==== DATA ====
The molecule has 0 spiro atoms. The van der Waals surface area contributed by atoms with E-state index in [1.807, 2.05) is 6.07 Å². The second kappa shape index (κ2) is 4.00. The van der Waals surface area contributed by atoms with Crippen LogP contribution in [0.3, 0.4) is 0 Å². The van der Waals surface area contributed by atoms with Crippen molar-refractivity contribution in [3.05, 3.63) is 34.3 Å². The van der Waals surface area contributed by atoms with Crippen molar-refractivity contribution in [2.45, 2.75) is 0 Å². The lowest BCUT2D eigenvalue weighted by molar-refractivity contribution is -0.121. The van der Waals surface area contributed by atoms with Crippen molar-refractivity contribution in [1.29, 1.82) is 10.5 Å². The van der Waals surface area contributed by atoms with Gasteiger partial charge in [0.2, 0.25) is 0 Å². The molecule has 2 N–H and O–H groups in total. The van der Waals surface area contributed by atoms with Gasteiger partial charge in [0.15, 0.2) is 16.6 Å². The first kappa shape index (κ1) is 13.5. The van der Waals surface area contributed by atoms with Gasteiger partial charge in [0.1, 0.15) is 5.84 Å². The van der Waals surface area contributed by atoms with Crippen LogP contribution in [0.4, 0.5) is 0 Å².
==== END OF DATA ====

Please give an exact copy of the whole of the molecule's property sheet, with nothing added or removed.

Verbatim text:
The molecule has 0 spiro atoms. The van der Waals surface area contributed by atoms with E-state index in [1.807, 2.05) is 6.07 Å². The second kappa shape index (κ2) is 4.00. The van der Waals surface area contributed by atoms with Crippen LogP contribution in [0.3, 0.4) is 0 Å². The van der Waals surface area contributed by atoms with Crippen molar-refractivity contribution in [3.05, 3.63) is 34.3 Å². The van der Waals surface area contributed by atoms with Crippen molar-refractivity contribution in [2.45, 2.75) is 0 Å². The lowest BCUT2D eigenvalue weighted by molar-refractivity contribution is -0.121. The van der Waals surface area contributed by atoms with Crippen molar-refractivity contribution in [1.29, 1.82) is 10.5 Å². The van der Waals surface area contributed by atoms with Gasteiger partial charge in [0.2, 0.25) is 0 Å². The molecule has 2 N–H and O–H groups in total. The van der Waals surface area contributed by atoms with Gasteiger partial charge in [0.15, 0.2) is 16.6 Å². The first kappa shape index (κ1) is 13.5. The van der Waals surface area contributed by atoms with Gasteiger partial charge in [0.1, 0.15) is 5.84 Å². The van der Waals surface area contributed by atoms with Crippen LogP contribution in [0.4, 0.5) is 0 Å².